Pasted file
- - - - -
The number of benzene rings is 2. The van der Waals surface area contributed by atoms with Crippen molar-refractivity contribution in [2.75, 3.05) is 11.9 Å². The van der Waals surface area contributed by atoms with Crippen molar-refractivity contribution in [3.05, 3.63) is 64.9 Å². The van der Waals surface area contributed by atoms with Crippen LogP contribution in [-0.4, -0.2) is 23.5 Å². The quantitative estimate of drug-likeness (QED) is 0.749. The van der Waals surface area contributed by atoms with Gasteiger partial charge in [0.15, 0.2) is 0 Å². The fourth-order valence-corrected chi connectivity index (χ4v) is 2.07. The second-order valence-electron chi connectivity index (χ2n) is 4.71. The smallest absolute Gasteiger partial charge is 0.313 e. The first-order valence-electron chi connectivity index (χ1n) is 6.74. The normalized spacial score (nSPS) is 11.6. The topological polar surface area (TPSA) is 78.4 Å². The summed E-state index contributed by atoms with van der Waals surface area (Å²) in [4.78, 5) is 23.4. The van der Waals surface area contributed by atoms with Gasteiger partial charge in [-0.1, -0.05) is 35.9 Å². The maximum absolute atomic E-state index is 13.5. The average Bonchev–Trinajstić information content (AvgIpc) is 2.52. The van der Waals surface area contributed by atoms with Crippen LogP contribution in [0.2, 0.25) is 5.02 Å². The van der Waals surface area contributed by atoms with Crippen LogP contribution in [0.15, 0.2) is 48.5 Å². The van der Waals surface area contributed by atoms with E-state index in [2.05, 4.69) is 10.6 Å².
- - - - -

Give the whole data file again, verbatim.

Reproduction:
The number of benzene rings is 2. The van der Waals surface area contributed by atoms with Crippen molar-refractivity contribution in [2.75, 3.05) is 11.9 Å². The van der Waals surface area contributed by atoms with Crippen molar-refractivity contribution in [3.05, 3.63) is 64.9 Å². The van der Waals surface area contributed by atoms with Crippen LogP contribution in [-0.4, -0.2) is 23.5 Å². The quantitative estimate of drug-likeness (QED) is 0.749. The van der Waals surface area contributed by atoms with Gasteiger partial charge in [0.15, 0.2) is 0 Å². The fourth-order valence-corrected chi connectivity index (χ4v) is 2.07. The second-order valence-electron chi connectivity index (χ2n) is 4.71. The smallest absolute Gasteiger partial charge is 0.313 e. The first-order valence-electron chi connectivity index (χ1n) is 6.74. The normalized spacial score (nSPS) is 11.6. The topological polar surface area (TPSA) is 78.4 Å². The summed E-state index contributed by atoms with van der Waals surface area (Å²) in [4.78, 5) is 23.4. The van der Waals surface area contributed by atoms with Gasteiger partial charge in [-0.1, -0.05) is 35.9 Å². The maximum absolute atomic E-state index is 13.5. The average Bonchev–Trinajstić information content (AvgIpc) is 2.52. The van der Waals surface area contributed by atoms with Crippen LogP contribution in [0.2, 0.25) is 5.02 Å². The van der Waals surface area contributed by atoms with Crippen LogP contribution in [0.15, 0.2) is 48.5 Å². The van der Waals surface area contributed by atoms with E-state index in [2.05, 4.69) is 10.6 Å².